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John Wilkinson is, by a long way, the most well-known of the area’s early industrialists, the men who oversaw the first transformation of the area from an essentially rural one into one of the centres of the Industrial Revolution in Wales. This is understandable, given the importance of the ironworks he single-handedly established. However, there were many other figures in this early generation of iron- and coalmasters who played a part in developing the mineral resources of the Denbighshire hills. They came from a variety of backgrounds – small landowners, or the sons of the first generation of furnace-owners – but by the early years the 19th century they had risen hugely in status on the back of their mineral wealth (and the labour of thousands of colliers, lead miners and ironworkers). Some of them were closely involved with our small area of study, Brymbo.

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Another view of Wilkinson’s engine house at Penrhos

This post is the first in an occasional series on the coal industry in Brymbo.

As I’ve previously mentioned, Brymbo’s first appearances in the records are often in connection with coal – as with the 16th century account of Leland, who in passing mentions “se-coles at Harwood”. Later, the township was for a time the epicentre of mining activity in the Denbighshire coalfield. It was then the most important and productive mining area in North Wales, and hundreds of men worked there underground (in appalling conditions, for the most part). The very intensity, and the early commencement, of this activity meant that by the early 20th century, many of the mines had been worked out. Even so, there were enough coal reserves left that the period after the Second World War saw a series of opencast workings that further scarred the landscape.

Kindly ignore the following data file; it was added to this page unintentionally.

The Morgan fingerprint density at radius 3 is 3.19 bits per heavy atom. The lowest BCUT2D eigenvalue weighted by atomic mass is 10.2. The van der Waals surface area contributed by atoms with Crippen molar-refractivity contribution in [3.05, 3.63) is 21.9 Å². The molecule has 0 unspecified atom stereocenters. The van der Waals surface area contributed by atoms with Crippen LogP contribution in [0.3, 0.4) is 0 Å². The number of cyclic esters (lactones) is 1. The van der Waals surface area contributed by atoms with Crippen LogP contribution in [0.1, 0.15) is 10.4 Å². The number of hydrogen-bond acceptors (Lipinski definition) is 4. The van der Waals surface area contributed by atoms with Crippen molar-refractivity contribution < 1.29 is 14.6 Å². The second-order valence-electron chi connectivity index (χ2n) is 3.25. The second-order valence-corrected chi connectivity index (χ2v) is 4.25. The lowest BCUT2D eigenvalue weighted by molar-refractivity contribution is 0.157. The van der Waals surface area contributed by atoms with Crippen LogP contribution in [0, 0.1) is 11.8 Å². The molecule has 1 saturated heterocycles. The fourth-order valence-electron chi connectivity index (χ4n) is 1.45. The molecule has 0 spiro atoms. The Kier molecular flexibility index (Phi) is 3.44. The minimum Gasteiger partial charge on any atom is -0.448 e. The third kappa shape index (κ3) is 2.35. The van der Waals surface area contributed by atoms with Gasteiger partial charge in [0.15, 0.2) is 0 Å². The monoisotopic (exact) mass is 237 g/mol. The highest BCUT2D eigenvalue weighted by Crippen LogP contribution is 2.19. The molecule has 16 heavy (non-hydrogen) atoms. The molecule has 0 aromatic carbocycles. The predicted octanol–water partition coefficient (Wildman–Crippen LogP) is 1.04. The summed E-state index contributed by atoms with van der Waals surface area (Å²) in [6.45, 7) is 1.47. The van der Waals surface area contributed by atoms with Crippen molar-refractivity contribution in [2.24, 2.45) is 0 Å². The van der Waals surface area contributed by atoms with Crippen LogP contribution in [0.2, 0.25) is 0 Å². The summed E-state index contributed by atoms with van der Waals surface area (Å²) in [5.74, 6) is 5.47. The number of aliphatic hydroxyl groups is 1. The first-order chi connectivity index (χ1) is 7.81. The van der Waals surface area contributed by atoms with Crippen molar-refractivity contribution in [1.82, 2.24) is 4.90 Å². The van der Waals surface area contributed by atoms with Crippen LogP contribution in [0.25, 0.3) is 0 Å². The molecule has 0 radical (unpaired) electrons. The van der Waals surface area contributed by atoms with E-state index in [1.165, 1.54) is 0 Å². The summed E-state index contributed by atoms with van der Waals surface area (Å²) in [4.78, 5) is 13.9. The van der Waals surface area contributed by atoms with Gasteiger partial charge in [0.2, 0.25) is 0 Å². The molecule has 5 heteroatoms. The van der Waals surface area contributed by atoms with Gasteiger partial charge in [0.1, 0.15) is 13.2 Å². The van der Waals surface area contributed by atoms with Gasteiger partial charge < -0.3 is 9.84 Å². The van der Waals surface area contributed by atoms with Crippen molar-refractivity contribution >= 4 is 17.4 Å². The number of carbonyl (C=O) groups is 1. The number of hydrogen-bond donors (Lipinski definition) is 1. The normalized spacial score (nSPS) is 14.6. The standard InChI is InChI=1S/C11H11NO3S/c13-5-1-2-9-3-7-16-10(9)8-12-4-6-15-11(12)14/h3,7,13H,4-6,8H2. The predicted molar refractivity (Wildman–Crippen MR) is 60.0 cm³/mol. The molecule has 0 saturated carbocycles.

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Remains of the engine house built near Penrhos by Wilkinson.

It’s nearly impossible to talk about the history of Brymbo without mentioning John Wilkinson at some point. Though there seem to have been coal-pits in the area from mediaeval times, and though previous owners of the Brymbo estate might have tried to make money from minerals (such as Robert Griffith with coal, and Arthur Owen with lead), Wilkinson was the first to make an obvious success of it. It was through the expansion of his holdings, as we have seen, that much of the upper part of the township was turned from common and waste into farmland. Lastly, his bringing together of the particular resources of the locality – ironstone, coal, and limestone from the nearby mountain, along with plenty of fast-flowing water – laid the foundations of an industry that would come to define the area for the best part of two hundred years.

Plenty has been written about Wilkinson already, of course. There has been at least one detailed biography, and Alfred Palmer’s article John Wilkinson and the Old Bersham Iron Works, published in 1897-8 in the Transactions of the Honourable Society of Cymmrodorion, gives a huge amount of detail about both the works at Bersham and his later enterprise at Brymbo. Nevertheless it is probably worth talking about Wilkinson a little, if only because – as I mentioned at the start – he cannot be ignored.

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This is site about Brymbo, a township once part of Denbighshire, and its history. You can read more about the site in general, start with the most recent posts or with the archives listed below.